To understand why the little fort at Great Meadows, later named Fort Necessity, was built as it was, it is important to keep in mind exactly what Washington's objectives were after the French drove the English from their partially completed fort at the forks and began construction of Fort Duquesne. Although Governor Dinwiddie had specifically instructed Washington to resort to force, if necessary, the intent of the advance detachment had been to reinforce the garrison at the forks. On the way, they were also to improve the trail over which the main army would march, but the principal objective was to strengthen the garrison and help complete the fort.
Learning, however, that the French were established at that strategic point, the original plans had to be altered, and, in addition to constructing a road, Washington was now to build a fort on the Monongahela River at the mount of Redstone Creek.  With the way thus prepared, the main army would be assembled at the new base on the Monongahela, from which it would be in position to launch an attack against Fort Duquesne. In advising Governor Dinwiddie of the new plans, Washington wrote: "We will endeavour to make the road sufficiently good for the heaviest artillery to pass, and when we arrive at Red-stone Creek fortify ourselves as strongly as the short time will allow".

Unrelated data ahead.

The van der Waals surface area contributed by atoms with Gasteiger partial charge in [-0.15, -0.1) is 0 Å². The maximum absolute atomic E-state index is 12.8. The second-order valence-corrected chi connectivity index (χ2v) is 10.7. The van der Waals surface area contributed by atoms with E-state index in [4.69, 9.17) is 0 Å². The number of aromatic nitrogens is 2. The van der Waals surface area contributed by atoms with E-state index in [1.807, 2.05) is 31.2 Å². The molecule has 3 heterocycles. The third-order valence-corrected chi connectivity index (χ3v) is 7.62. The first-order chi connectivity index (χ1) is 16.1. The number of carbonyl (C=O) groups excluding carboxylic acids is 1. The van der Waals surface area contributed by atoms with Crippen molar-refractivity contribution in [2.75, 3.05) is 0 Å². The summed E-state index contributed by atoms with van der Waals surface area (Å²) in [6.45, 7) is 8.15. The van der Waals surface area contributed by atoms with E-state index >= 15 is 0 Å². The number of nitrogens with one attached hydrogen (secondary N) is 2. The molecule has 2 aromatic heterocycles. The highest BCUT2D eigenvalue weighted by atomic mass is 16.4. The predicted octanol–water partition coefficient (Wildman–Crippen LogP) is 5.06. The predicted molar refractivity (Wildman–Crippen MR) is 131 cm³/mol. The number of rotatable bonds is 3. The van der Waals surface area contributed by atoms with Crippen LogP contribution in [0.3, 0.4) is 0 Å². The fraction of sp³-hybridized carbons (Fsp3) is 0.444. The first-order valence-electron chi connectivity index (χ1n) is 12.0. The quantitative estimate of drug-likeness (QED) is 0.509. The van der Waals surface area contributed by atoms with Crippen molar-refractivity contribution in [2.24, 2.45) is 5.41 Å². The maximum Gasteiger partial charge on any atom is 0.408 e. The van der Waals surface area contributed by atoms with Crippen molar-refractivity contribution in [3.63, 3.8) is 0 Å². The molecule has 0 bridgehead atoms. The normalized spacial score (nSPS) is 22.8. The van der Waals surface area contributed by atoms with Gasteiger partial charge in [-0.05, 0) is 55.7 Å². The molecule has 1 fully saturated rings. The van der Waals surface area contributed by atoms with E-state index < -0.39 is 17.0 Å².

It was important that this road over the mountains (which, on the whole, followed the Nemacolin Trail) should be adequate for use by horse and wagon, as well as mounted cannon.  The base at Great Meadows was intended simply as a station along this road between the main base at Wills Creek (later Fort Cumberland) and the new advance post on the Monongahela. Subsequent events, it is true, necessitated construction of a defensible fort at Great Meadows. But its situation with reference to the overall plan of the expedition, as well as the circumstances of its construction, must be recognized to understand its small size and unusual design. Expediency, not lack of military sophistication, accounts for the plan of Fort Necessity, even though Washington admittedly was a novice in military affairs at this time. Even so, he, as well as his officers, had some familiarity with frontier forts of conventional design. He had observed, among others, the stockaded fort at Wills Creek and even the more elaborate Fort Le Boeuf of the French, where he had delivered Dinwiddie's ultimatum the preceding winter. In addition, as evidenced by various statements found in his writings during this period, he was sufficiently versed in military arts to have definite opinions as to the suitability of sites for forts.
The important point to keep in mind is that the site of Fort Necessity was selected originally for an operating base, where supplies could be stored and the expedition temporarily headquartered. Washington had no intention of building any kind of a fort whatever at Great Meadows when his band of road-builders first stopped there on May 24. At such an advanced position, however, and with rumors continuously coming to him of French and Indian activities in the vicinity, he knew there was always a possibility that he might be attacked at any point along the way. Washington was not planning to become involved in a major engagement at this stage. But the possibility could not be ignored, and it is easy to understand why this place appealed to him as a "charming field for an encounter".